Here the team at The Society of Master Saddlers look at the different types of reins on the market and what is available today.
We all have our favourites!
Some riders prefer full rubber reins, others half rubber, some plaited and in the showing world it has to be leather!
Whatever your preferred choice, make sure they are in good repair and safe by carrying out regular checks.
Reins are an important piece of tack on the bridle as it is one of the rider’s methods of communication to the horse.
Depending if you have a horse or pony, a full size rein should be 1.5m in length and for a pony 1.3m. For jumping or flat racing the full size rein will need to be shorter in length to 1.4m, as a shorter hold is required in the sport. Most reins are now sold in four sizes: pony, cob, full and extra-full.
The width of the reins is also an area to consider so they match the width of your bridle, as well as the size of your horse or pony and also fit to the size of your hands.
There is a wide range and variety of reins all suited for different needs and riding disciplines so it is important to choose something that is comfortable and appropriate.
The different types of reins include:
Plain – Made out of leather, these reins are smooth with no styling or features such as hand stops etc. Generally the reins are quite thin and flexible, offering a nice connection to the horse’s mouth and present a clean look. Most riders often use plain reins as a curb rein with a Weymouth or as a main rein in dressage.
Full rubber-grip – Favoured for show jumping and eventing, these reins are covered in rubber to provide soft grip without losing durability. Another great feature is that the reins are ideal for all weather conditions, because the rubber does not take on any water therefore drying almost instantly. Because of the rubber covering the reins can come in an array of colours.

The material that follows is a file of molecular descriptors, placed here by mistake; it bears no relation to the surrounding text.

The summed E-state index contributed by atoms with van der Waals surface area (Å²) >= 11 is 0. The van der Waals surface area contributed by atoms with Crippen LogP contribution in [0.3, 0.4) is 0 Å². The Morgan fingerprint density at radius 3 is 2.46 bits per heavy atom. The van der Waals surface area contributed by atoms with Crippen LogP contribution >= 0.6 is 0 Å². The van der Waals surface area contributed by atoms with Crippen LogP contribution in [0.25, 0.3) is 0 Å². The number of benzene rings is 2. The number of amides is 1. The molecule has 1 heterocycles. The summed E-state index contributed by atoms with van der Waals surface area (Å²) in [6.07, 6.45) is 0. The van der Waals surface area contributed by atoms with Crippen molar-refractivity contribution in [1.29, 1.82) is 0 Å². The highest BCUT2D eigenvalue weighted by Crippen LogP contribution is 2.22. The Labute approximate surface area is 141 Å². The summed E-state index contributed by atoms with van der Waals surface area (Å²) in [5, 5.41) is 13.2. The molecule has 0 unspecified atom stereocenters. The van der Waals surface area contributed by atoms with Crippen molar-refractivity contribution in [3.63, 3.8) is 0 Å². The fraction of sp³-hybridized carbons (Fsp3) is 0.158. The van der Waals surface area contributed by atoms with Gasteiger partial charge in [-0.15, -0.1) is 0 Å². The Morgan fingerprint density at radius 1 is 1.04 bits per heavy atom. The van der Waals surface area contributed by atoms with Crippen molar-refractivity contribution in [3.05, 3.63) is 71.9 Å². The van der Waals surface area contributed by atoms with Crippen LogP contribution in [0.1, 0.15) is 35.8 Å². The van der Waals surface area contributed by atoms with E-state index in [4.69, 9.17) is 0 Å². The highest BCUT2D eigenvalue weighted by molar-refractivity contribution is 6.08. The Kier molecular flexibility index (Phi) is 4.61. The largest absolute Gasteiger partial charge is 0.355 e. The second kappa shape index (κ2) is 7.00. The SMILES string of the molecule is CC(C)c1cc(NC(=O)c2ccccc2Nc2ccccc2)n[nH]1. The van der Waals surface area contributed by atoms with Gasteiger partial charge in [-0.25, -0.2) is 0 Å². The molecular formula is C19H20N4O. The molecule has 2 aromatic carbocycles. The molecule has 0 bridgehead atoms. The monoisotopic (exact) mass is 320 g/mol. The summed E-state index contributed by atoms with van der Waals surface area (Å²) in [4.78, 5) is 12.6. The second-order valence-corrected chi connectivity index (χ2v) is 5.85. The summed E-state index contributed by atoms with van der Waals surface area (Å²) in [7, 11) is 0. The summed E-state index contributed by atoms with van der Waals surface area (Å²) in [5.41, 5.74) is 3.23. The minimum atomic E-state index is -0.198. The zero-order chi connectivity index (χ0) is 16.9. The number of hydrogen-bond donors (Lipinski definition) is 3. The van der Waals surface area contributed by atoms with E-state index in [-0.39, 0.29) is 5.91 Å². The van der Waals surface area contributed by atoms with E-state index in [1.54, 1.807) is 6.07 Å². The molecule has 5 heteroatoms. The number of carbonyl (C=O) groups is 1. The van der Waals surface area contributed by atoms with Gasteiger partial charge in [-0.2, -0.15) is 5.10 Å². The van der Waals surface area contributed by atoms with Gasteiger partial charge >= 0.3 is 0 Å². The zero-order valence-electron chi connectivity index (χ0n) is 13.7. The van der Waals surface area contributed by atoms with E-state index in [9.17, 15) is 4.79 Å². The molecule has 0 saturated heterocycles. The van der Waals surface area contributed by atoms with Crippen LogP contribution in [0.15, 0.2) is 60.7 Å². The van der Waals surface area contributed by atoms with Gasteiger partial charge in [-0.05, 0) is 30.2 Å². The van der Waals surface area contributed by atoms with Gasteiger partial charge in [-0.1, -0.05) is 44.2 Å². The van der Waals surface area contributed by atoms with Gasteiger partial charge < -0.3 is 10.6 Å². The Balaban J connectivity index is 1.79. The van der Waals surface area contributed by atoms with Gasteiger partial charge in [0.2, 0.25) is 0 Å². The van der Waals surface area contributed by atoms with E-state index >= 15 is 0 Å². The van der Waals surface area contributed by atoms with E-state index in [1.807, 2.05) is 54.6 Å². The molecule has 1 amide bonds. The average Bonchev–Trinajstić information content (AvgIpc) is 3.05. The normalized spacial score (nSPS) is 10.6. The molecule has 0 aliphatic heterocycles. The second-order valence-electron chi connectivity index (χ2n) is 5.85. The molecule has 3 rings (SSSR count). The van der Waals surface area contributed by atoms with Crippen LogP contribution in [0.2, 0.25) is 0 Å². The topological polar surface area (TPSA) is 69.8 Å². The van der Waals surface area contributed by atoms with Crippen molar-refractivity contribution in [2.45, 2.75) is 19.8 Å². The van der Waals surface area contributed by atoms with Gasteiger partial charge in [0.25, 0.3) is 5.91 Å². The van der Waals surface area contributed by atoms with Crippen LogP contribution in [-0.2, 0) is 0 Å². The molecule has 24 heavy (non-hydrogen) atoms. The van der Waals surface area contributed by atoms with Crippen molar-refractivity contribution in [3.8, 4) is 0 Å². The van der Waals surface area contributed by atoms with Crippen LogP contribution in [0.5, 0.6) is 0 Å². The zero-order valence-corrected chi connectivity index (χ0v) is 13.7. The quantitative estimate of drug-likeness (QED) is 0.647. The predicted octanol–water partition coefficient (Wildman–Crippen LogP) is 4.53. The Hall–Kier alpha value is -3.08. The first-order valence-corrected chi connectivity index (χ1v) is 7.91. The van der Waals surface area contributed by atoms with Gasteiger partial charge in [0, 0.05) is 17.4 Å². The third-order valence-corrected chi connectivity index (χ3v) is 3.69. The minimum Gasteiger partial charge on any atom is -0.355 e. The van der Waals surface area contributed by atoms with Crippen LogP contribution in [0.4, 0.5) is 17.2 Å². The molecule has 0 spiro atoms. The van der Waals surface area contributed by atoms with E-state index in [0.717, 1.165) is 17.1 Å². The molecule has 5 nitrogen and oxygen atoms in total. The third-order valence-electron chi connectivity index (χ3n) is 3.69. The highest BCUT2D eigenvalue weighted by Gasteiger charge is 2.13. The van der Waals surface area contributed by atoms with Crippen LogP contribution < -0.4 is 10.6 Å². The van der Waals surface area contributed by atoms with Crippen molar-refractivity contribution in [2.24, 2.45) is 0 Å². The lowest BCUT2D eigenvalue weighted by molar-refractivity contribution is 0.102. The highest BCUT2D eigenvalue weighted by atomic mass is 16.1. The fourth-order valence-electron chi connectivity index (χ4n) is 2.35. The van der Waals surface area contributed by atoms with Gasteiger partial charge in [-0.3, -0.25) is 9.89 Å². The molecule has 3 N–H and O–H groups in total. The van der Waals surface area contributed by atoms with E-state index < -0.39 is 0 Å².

Continental – Continental reins are web reins with leather markers spaced out on the reins, which make it easier for riders to hold them or if they struggle to keep their hands even. The web reins are lightweight, soft and flexible because they are made from cotton and are generally used for everyday flatwork/schooling.
Laced Reins – These leather reins are often seen on hunter bridles because they provide good grip thanks to the laced pattern design sewn in. The overlaid laced leather also gives a nice traditional styling commonly used in showing.
Plaited – Five strips of leather are plaited together to form one single strap which becomes the rein and a natural surface to grip whilst looking smart.
Half Rubber – Similar to the full rubber reins, only one side of the rein is covered in thin rubber, which is favoured among dressage riders as that provides the grip. They are also thinner to eliminate bulk for a close connection with the horse’s mouth.
For more information visit www.mastersaddlers.co.uk or contact The Society of Master Saddlers on 01449 711642.